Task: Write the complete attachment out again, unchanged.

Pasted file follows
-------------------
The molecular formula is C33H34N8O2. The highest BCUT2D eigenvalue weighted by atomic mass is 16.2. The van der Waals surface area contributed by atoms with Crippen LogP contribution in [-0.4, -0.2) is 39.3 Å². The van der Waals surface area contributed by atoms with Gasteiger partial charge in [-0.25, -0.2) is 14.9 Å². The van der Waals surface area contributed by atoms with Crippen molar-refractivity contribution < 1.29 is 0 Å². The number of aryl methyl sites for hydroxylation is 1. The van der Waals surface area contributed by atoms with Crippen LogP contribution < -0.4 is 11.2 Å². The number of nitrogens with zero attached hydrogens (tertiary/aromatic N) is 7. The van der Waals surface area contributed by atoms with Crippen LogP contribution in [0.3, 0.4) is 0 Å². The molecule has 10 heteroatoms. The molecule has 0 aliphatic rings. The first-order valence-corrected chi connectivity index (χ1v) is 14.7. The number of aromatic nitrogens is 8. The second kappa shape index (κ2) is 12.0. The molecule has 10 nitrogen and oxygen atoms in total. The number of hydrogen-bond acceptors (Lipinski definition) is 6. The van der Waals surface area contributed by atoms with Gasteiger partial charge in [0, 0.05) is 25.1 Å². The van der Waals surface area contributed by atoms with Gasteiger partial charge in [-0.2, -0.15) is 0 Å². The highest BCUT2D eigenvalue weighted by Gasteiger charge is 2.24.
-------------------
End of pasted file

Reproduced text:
The molecular formula is C33H34N8O2. The highest BCUT2D eigenvalue weighted by atomic mass is 16.2. The van der Waals surface area contributed by atoms with Crippen LogP contribution in [-0.4, -0.2) is 39.3 Å². The van der Waals surface area contributed by atoms with Gasteiger partial charge in [-0.25, -0.2) is 14.9 Å². The van der Waals surface area contributed by atoms with Crippen molar-refractivity contribution < 1.29 is 0 Å². The number of aryl methyl sites for hydroxylation is 1. The van der Waals surface area contributed by atoms with Crippen LogP contribution < -0.4 is 11.2 Å². The number of nitrogens with zero attached hydrogens (tertiary/aromatic N) is 7. The van der Waals surface area contributed by atoms with Crippen LogP contribution in [0.3, 0.4) is 0 Å². The molecule has 10 heteroatoms. The molecule has 0 aliphatic rings. The first-order valence-corrected chi connectivity index (χ1v) is 14.7. The number of aromatic nitrogens is 8. The second kappa shape index (κ2) is 12.0. The molecule has 10 nitrogen and oxygen atoms in total. The number of hydrogen-bond acceptors (Lipinski definition) is 6. The van der Waals surface area contributed by atoms with Gasteiger partial charge in [0, 0.05) is 25.1 Å². The van der Waals surface area contributed by atoms with Gasteiger partial charge in [-0.2, -0.15) is 0 Å². The highest BCUT2D eigenvalue weighted by Gasteiger charge is 2.24.